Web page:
Behind this is, also as acknowledged by the County, an entire watershed management challenge. Over the years, like in so many other watersheds, the upper reaches of the creek have been logged, which causes erosion to dump more sediment in the stream; the middle and lower reaches have become increasingly constrained by culverts and bridges which can block fish passage and where the sediment can accumulate; and the lower reach has been developed for human use with considerable loss of the wetlands and meanders that used to provide seasonal flood storage.

Associated problems, besides flooding, include increased turbidity (murkiness) of the water, increased temperature from the lack of shading in logged areas, and disappearance of deep pools and riffles, factors which are harmful to aquatic species and particularly to salmonids native to the creek (Chinook and coho salmon, steelhead and cutthroat trout); as well as erosion-related landslides.

Solutions to the issues threatening the health of the watershed will inevitably be multi-pronged and comprehensive. Components include excavating sediment behind bridges and obstacles, removing or upgrading culverts there, managing logging activities to control the amount of exposed slope area, creating protected forest areas, and restoring wetlands and in-stream habitat, etc.

In order to get these components to work together rather than at cross-purposes, it is essential to plan at the watershed level and to involve as many of the interested parties and agencies as possible. Single-issue approaches (e.g., focusing only on one location or one problem), even the best intentioned, cannot address the scope of the problem. Nevertheless, the County’s sediment removal is a necessary part of the response at this time.

Some links of interest:

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How topical: just as I’m returning to the land of the tallest known trees, taller even than those left in Washington state, the BBC’s Science and Nature section has an article on a study that estimates the theoretical maximum possible height a tree can reach. This height is limited by the physics of getting water to the tree’s very top, at an estimated 138m (453ft).

Four of the world’s tallest-growing species are coniferous species found on the Pacific Northwest coast, including the iconic coastal redwood (Sequoia sempervirens), the coast Douglas fir (Pseudotsuga menziesii), the Sitka spruce (Picea sitchensis), and the giant sequoia (Sequoiadendron giganteum). (The fifth is the Australian mountain ash, found in Tasmania). My husband and I were married under some of those tallest trees in the world at Prairie Creek Redwood National and State Park.

The issue of getting water to tree tops is very interesting. Tall coniferous trees growing in rainforests — like the rainforests of the Pacific Coast — use several approaches: not only do they transport water from their roots as most trees do, but they also rely on their needles to gather mist and suspended rainwater from the ambient fog. Over a decade ago, my friend Jenifer did an interesting little study on how much water coast redwoods are able to draw through their needles.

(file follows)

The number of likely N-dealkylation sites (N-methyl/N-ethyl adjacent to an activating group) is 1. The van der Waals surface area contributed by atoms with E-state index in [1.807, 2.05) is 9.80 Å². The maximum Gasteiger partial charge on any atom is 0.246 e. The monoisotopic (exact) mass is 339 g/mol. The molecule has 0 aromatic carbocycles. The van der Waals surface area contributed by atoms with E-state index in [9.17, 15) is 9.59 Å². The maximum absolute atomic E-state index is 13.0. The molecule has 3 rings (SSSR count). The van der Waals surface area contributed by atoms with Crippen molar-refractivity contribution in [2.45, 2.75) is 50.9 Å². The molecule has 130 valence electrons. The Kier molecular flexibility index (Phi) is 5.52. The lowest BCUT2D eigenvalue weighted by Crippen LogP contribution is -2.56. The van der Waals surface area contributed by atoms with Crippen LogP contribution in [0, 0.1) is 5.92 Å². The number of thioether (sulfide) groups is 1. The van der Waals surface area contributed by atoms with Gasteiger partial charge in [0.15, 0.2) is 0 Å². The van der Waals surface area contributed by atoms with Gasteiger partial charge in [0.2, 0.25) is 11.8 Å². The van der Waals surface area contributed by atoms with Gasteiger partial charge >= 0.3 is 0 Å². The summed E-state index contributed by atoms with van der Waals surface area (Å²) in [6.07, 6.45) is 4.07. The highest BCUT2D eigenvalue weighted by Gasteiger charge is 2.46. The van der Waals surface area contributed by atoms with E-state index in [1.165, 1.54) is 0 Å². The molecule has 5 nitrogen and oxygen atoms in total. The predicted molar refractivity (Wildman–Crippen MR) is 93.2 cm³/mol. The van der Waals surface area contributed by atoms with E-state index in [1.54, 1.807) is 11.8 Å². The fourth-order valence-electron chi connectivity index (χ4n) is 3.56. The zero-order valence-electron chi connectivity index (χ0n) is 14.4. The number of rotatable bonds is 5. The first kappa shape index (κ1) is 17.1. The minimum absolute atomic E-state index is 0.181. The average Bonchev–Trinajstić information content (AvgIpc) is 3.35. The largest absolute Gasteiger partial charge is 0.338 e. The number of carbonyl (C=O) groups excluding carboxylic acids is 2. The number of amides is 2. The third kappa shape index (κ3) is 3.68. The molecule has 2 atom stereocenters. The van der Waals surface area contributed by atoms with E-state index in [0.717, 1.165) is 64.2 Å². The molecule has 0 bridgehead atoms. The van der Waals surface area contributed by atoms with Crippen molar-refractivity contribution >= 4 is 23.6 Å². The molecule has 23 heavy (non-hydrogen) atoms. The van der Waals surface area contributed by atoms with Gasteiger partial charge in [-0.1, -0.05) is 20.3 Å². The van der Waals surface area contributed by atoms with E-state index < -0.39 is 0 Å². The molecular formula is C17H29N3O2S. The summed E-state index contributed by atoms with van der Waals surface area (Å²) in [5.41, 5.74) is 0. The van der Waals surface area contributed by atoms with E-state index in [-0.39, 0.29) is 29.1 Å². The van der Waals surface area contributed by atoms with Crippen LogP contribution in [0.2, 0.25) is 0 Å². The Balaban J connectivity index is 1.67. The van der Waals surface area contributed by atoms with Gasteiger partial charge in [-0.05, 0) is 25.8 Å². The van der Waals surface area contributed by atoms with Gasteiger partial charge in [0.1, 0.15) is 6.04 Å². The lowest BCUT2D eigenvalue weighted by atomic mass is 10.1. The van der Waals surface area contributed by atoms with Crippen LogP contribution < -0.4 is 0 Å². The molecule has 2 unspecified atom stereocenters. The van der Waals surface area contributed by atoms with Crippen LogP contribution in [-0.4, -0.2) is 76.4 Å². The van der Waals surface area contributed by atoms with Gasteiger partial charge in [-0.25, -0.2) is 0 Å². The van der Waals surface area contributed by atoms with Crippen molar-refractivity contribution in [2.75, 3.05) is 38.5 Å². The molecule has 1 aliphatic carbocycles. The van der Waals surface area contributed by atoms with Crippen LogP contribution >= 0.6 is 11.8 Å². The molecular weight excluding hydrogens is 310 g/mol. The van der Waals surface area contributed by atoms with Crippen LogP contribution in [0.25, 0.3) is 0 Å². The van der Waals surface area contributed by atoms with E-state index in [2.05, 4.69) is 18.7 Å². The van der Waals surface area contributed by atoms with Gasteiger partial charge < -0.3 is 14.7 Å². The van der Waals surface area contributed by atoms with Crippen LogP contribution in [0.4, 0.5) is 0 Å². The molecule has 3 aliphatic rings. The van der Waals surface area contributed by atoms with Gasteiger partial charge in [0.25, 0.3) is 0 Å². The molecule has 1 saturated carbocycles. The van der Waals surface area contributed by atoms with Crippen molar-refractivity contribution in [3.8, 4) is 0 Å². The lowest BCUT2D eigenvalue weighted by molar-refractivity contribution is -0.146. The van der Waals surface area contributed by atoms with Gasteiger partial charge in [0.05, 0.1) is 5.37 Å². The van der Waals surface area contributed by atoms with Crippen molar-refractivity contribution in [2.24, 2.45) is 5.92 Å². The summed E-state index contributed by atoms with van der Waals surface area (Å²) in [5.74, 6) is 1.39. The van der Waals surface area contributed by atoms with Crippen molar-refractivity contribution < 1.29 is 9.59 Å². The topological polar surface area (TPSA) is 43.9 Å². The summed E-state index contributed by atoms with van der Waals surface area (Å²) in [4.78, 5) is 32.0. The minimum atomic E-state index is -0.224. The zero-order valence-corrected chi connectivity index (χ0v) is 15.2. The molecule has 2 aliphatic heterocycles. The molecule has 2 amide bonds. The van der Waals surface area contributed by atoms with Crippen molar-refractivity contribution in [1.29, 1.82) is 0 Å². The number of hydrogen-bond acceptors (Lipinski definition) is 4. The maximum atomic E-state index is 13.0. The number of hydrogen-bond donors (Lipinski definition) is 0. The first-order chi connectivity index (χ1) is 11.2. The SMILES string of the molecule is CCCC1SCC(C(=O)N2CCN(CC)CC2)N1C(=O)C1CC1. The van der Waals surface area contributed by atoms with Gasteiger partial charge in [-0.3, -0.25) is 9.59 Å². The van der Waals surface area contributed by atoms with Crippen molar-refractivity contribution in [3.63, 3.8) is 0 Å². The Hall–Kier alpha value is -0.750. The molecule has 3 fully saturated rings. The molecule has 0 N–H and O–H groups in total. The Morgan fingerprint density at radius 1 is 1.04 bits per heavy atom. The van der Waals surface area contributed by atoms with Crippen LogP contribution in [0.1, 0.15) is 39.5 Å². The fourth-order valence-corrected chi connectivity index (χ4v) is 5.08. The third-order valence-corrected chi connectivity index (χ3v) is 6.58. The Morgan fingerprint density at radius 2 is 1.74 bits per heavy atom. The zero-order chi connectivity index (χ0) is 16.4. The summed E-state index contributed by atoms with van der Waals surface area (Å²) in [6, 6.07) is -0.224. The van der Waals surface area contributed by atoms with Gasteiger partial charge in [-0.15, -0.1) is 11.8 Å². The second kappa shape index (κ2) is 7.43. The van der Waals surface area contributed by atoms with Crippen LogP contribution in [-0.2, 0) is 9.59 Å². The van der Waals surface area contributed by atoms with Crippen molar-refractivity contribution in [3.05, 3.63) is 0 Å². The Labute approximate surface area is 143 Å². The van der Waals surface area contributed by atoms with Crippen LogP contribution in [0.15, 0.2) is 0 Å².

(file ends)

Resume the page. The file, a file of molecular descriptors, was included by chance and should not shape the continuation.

All those trees are of course threatened by human activity, not only because of the logging practices used nowadays but also because of changing land uses and global climate change.

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A large aquatic habitat restoration project has been announced for the mouth of the Nisqually River; it will provide habitat for South Sound chinook salmon, a federally-listed threatened species as well as a state candidate species. Some 762 acres (308 hectares) of saltwater estuary habitat will be restored by removing the old levees isolating them from the Puget Sound and opening them to tidal action; more than 21 miles of tidal sloughs and channels will be returned to their natural condition.

The project is a partnership between the U.S. Fish and Wildlife Service (FWS), the Nisqually Indian Tribe, and Ducks Unlimited. The three partners have worked together before on extensive salt marsh restoration in areas adjacent to the project limits. Other funding comes from Washington state salmon recovery and Puget Sound restoration funds.

Estuaries provide feeding grounds and resting areas for young chinook and chum salmon. Ecodiversity is extremely high in these zones, where the fresh water from rivers meets the salt water of ocean bodies, providing good food sources. Streams slow down as they widen, meander and split upon reaching marine bodies, providing twists and turns for young salmon to take cover and rest. Salmonid species are genetically conditioned to live at different salinity levels as they change life stages; this means that at certain periods of their life cycle, if there is insufficient habitat of that particular type available, a significant number of young salmon will not be able to make it to the next phase of their life and will therefore never return to spawn another generation of salmon. Mudflats in estuarine areas area also a formidable breeding ground for the small prey favoured by shore birds.

Sadly for bird-watchers and other nature lovers, the restoration will necessitate the removal of the 5.5-mile (8.9 km) trail that currently tops the old levee. However, new trails and boardwalk will be created to provide visitor access by 2010. This is a good reason for visitors to go hike or bike the existing loop trail while it’s accessible; there is extremely good birding to be done there. Watch out for American bitterns, double-crested cormorants, several species of mergansers, and the ubiquitous great blue herons.

The articles I read did not offer a discussion of potential changes in flood storage capacity. This is always a sensitive issue when removing old dikes and levees. During extreme flood conditions, the Nisqually River overtops its banks upstream of the Refuge, on the south side of the I-5 bridge. The Comprehensive Conservation Plan and Environmental Impact Statement (CCP/EIS) prepared for the project states that the alternatives which restored the majority of the diked area and eliminated cross-dikes along the McAllister Creek side of the Refuge also reduced flood impacts to the Refuge. These alternatives allowed flood waters from the McAllister Creek overflow channel to empty unimpeded into the McAllister Creek tidal system, instead of emptying inside of diked habitat. However, diked areas in all alternatives were still flooded by flows from the overflow channel at the southeast corner of the Refuge.

Links: